United States of America Plaintiff - Appellee v. Terrence Jamar Neeley Defendant - Appellant
Terrance Jamar Neeley violated his supervised release. The district court 1 sentenced him to 11 months' imprisonment and another 24 months' supervised release. Neeley appeals, claiming the sentence is unreasonable. Having jurisdiction under 28 U.S.C. § 1291, this court affirms.
In December 2011, the district court sentenced Neeley to 30 months' imprisonment and 36 months' supervised release. After his release from custody in August 2013, he began the supervised release. The district court modified the supervised release five times for failing marijuana tests and not appearing for several others. Two modifications included community service; two others, participating in a residential re-entry program; and the last, a 90-day home detention. The district court finally revoked his supervised release in May 2015, sentencing him to 11 months' imprisonment and 24 months' supervised release.2
Neeley claims the sentence is unreasonable because the district court did not give enough weight to his history and characteristics, and a lesser sentence would be sufficient and not greater than necessary to fulfill the objectives of federal sentencing. He focuses on his work history and positive involvement with the community as a mentor, activist, leader, and father. He also emphasizes the district court's earlier promise, “But the last time you were here, you know, I made a promise to you. The promise was if I see you back here, it's not going to be good for you.” He asserts that this shows the court placed too much weight on a promise, rather than the § 3553(a) factors.
This court “review[s] a revocation sentence under the same ‘deferential abuse-of-discretion’ standard we apply to initial sentencing proceedings, considering both the procedural soundness of the district court's decision and the substantive reasonableness of the sentence imposed.” United States v. Keatings, 787 F.3d 1197, 1202 (8th Cir. 2015) (internal quotation omitted).
Neeley's sentence is within the guidelines and the statutory limits. See 18 U.S.C. § 3583(e)(3). The district court said it “considered the nature and circumstances of Defendant's offense and his history and his characteristics,” and found this sentence “reflects the seriousness of the offense, promotes respect for the law, and provides just punishment for the supervised release violations.” See United States v. Beran, 751 F.3d 872, 874-75 (8th Cir. 2014) (finding reasonable a revocation sentence within the statutory limit of 18 U.S.C. § 3583(e)(3), and the district court considered appropriate factors under 18 U.S.C. § 3553(a)). Neeley generally made the same arguments at sentencing that he advances in his brief. In response, the district court said, “I know, that you have the capability of being a good citizen. You show it. ․ but there's a problem that keeps interrupting you.” See United States v. Johnson, 619 F.3d 910, 922 (8th Cir. 2010) (“[T]he district court was aware of Johnson's arguments, and we therefore presume that the district court considered and rejected them.”). Finally, although the district court mentioned the earlier “promise” to Neeley, the district court did not previously commit to a specific penalty. See Keatings, 787 F.3d at 1203 (“ ‘A judge can't be allowed, when imposing conditions of probation (or of supervised release), to commit himself to a specified penalty should there be a violation or violations.’ ” (quoting United States v. Tatum, 760 F.3d 696, 697 (7th Cir. 2014))). Neeley's sentence is reasonable.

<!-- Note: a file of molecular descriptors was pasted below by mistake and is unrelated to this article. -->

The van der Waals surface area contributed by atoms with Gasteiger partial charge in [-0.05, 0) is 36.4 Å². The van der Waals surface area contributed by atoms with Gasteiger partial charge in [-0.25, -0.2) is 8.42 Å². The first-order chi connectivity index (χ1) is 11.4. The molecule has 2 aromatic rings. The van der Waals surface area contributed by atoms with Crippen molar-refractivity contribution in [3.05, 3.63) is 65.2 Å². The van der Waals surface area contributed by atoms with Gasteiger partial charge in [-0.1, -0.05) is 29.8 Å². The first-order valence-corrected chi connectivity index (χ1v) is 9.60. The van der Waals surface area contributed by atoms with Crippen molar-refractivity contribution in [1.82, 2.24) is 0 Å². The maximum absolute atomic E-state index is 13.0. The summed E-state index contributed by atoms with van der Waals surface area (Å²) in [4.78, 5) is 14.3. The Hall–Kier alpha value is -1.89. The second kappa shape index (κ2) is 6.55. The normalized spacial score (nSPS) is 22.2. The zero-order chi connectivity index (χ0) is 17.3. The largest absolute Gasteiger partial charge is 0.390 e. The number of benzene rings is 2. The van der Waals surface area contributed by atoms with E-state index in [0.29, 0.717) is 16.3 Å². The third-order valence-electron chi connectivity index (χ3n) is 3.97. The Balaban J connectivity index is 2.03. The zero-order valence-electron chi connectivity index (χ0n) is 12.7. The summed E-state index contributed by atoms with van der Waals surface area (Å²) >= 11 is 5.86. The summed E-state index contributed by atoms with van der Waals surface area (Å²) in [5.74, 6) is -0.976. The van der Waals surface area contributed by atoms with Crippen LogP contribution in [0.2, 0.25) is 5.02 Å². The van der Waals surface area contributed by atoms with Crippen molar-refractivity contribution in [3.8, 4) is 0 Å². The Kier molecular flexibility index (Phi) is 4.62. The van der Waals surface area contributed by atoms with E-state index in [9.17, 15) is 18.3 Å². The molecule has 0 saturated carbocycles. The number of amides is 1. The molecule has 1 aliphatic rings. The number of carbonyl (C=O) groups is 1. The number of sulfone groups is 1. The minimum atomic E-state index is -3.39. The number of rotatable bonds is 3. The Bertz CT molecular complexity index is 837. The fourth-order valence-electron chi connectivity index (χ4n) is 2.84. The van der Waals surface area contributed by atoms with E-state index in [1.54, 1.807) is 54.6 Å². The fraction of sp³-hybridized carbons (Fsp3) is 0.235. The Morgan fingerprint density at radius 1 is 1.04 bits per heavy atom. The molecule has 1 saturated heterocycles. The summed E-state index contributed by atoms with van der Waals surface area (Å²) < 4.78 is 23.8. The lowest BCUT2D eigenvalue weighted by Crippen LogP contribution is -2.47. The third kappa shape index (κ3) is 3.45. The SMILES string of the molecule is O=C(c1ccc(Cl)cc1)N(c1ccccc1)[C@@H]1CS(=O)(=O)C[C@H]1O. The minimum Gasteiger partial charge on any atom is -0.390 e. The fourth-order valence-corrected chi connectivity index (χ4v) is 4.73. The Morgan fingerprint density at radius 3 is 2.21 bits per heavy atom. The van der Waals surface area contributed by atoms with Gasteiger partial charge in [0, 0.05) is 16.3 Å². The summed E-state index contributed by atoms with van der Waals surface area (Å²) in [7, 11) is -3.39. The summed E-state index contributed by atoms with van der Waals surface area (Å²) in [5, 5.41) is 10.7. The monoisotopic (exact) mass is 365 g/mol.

The judgment is affirmed.
1. The Honorable David S. Doty, United States District Judge for the District of Minnesota.
2. Although Neeley has finished the 11-month sentence, the case is not moot because he remains on supervised release, and his appeal challenges the reasonableness of the entire sentence. See United States v. Rhone, 647 F.3d 777, 779 n. 2 (8th Cir. 2011) (finding appeal not moot although defendant had been released from prison because the “original term of supervised release was to expire in January 2012, and the new term imposed after revocation will not end until January 2013”).